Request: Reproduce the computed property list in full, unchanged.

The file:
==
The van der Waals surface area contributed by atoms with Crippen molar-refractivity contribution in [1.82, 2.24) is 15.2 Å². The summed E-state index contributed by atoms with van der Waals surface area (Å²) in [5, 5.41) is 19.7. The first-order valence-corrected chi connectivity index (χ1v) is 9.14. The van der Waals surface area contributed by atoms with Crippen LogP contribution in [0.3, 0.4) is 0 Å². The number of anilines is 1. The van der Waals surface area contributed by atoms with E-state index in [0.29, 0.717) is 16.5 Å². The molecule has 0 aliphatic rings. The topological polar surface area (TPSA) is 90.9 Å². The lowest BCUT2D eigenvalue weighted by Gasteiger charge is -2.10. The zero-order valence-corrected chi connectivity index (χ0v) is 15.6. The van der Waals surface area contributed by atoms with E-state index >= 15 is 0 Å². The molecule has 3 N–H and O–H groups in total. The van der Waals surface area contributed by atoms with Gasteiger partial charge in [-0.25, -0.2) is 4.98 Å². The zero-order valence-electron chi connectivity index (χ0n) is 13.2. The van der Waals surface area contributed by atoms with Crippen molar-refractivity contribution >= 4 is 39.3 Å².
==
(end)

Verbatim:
The van der Waals surface area contributed by atoms with Crippen molar-refractivity contribution in [1.82, 2.24) is 15.2 Å². The summed E-state index contributed by atoms with van der Waals surface area (Å²) in [5, 5.41) is 19.7. The first-order valence-corrected chi connectivity index (χ1v) is 9.14. The van der Waals surface area contributed by atoms with Crippen LogP contribution in [0.3, 0.4) is 0 Å². The number of anilines is 1. The van der Waals surface area contributed by atoms with E-state index in [0.29, 0.717) is 16.5 Å². The molecule has 0 aliphatic rings. The topological polar surface area (TPSA) is 90.9 Å². The lowest BCUT2D eigenvalue weighted by Gasteiger charge is -2.10. The zero-order valence-corrected chi connectivity index (χ0v) is 15.6. The van der Waals surface area contributed by atoms with E-state index >= 15 is 0 Å². The molecule has 3 N–H and O–H groups in total. The van der Waals surface area contributed by atoms with Gasteiger partial charge in [-0.25, -0.2) is 4.98 Å². The zero-order valence-electron chi connectivity index (χ0n) is 13.2. The van der Waals surface area contributed by atoms with Crippen molar-refractivity contribution >= 4 is 39.3 Å².